Wednesday 20 March 2019

Feud hit team's helper was also held on Hutch killing

Martin Aylmer has been jailed for three years and nine months for his part in the murder of Michael Barr. Photo: Collins Courts
Martin Aylmer has been jailed for three years and nine months for his part in the murder of Michael Barr. Photo: Collins Courts

A Dublin criminal jailed for helping the Kinahan cartel organise the murder of Michael Barr is also suspected of involvement in another feud murder.

The Herald can reveal that Martin Aylmer (31) - who was yesterday jailed for almost four years - has been arrested by detectives investigating the murder of Eddie Hutch Snr.

Mr Hutch (58), a brother of Gerry 'The Monk' Hutch, was gunned down at his home in Poplar Row, Ballybough, on February 8, 2016, in retaliation for the Regency Hotel killing of David Byrne three days earlier.


Detectives believe that Aylmer helped the four-man hit team behind the murder. He was questioned in January last year about his suspected role in the murder plot.

"Gardai believe he played a similar role in the Hutch murder as he did with the Barr killing, in supplying mobile phones and other logistics for the hit team," a source said.

Aylmer, of Casino Park, Marino, Dublin 3, was detained on suspicion of being in possession of ammunition linked to the Hutch murder but was later released without charge.

Yesterday, he was sentenced to three years and nine months by the Special Criminal Court in what is believed to be one of the first convictions of its kind.

Mr Barr (35), the manager of the Sunset House in Dublin's north inner city, was shot seven times by a masked gunman at the pub on April 24, 2016.

His murder was directly linked to the deadly Hutch-Kinahan feud which has so far claimed up to 18 lives.

Aylmer's conviction is understood to be the first time a person has been successfully prosecuted for this offence under organised crime legislation introduced in 2006.

Eddie Hutch Snr
Eddie Hutch Snr

The court heard that gardai recovered a mobile phone beside the partially burned-out getaway car after the murder.

CCTV footage later showed Aylmer buying the phone in Dublin's Ilac Shopping Centre two days before Mr Barr's death.

The offences occurred between April 23 and 25, 2016.

Passing sentence, Mr Justice Tony Hunt said that it appeared the actionable assistance rendered by Aylmer was not at the higher end of the scale.

The judge pointed out that while the provision of any assistance to a criminal organisation was a grave matter, Aylmer did not approach this in a covert or disguised manner.

"His unsophisticated approach left him open to identification and demonstrated an absence of calculation or guile," he added.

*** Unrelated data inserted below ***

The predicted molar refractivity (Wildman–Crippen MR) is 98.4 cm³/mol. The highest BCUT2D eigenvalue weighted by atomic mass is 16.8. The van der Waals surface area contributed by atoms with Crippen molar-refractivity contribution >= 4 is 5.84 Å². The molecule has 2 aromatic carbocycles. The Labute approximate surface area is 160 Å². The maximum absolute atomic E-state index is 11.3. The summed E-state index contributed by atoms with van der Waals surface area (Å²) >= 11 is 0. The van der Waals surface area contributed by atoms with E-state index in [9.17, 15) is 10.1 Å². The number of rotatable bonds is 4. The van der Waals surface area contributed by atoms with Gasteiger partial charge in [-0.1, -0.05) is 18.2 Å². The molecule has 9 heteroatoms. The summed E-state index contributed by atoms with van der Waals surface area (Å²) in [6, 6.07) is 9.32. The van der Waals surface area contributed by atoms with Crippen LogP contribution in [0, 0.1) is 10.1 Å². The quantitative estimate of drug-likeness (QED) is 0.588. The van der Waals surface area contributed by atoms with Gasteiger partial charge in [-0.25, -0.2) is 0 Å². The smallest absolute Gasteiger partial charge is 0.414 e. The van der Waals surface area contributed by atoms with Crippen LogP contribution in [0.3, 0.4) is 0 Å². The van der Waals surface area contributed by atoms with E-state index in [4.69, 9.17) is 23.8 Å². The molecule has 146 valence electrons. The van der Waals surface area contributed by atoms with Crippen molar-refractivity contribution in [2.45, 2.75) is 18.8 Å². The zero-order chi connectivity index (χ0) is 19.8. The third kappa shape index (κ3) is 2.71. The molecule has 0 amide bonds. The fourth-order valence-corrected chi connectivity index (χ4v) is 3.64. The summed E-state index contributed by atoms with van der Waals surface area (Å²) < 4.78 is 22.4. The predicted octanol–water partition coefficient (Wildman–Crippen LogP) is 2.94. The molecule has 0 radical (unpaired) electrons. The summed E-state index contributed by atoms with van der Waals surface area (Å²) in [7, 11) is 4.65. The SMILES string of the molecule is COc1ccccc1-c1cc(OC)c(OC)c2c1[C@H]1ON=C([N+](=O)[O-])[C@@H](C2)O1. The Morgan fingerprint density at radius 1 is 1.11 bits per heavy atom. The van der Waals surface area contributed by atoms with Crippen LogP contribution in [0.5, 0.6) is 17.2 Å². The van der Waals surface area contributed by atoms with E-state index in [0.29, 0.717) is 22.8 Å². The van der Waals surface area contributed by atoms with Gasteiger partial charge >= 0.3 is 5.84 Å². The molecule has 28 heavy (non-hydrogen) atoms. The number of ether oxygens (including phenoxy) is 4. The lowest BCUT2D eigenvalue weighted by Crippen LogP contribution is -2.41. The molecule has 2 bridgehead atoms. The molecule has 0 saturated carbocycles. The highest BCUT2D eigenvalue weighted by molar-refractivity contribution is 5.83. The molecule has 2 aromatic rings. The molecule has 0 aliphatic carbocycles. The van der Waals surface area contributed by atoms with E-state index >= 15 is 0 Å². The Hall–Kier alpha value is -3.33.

Michael Barr
Michael Barr

He said it could not be established that Aylmer knew he was making a contribution to the crime of murder, and there was no evidence on his part of moving firearms.

However, the judge said it must have been apparent to him that he was assisting in some serious criminal activity.


He said the maximum sentence was 15 years, but the headline sentence in this case was five years' imprisonment.

He said the most significant mitigating factor in Aylmer's sentence was his early guilty plea and for this he was entitled to "a straight discount of 25pc".

Another factor in mitigation, the judge said, was the fact he was a relatively young man without a serious criminal record and that future rehabilitation remained a live issue in this case.

Aylmer has two previous convictions for minor public order issues which Mr Justice Hunt said were not relevant.

He sentenced him to three years and nine months in prison with one year suspended. "It is appropriate he should serve the last portion of his sentence in the community," the judge said.

He added that the court had already expressed its condolences to the deceased's family at the conclusion of a previous trial. Eamonn Cumberton (30), of Mountjoy Street, Dublin 7, was jailed for life by the Special Criminal Court in January after being found guilty of the murder of Mr Barr.

Speaking outside the Criminal Courts of Justice yesterday, Chief Superintendent Sean Ward said he was "precluded to some extent" from commenting as there was still a live investigation into the murder of Mr Barr and that gardai "still have two individuals to speak to".

"This is a significant case in conviction for the community in Dublin's north-east inner city which has suffered considerably over the last number of years as a result of this criminal activity," he said.

"It also demonstrates that individuals who participate in activities that facilitate the commission of a serious crime by a criminal organisation will be fully investigated, and every effort made by An Garda Siochana to get the evidence we require to bring them before the courts, as happened in today's case.

"There is no doubt that individuals that engage in serious crime do look for individuals to support them logistically, and that would include accessing mobile phones, as was today's case. It is therefore important that people considering engaging in that activity should think twice as we will pursue those individuals and bring them before the courts."

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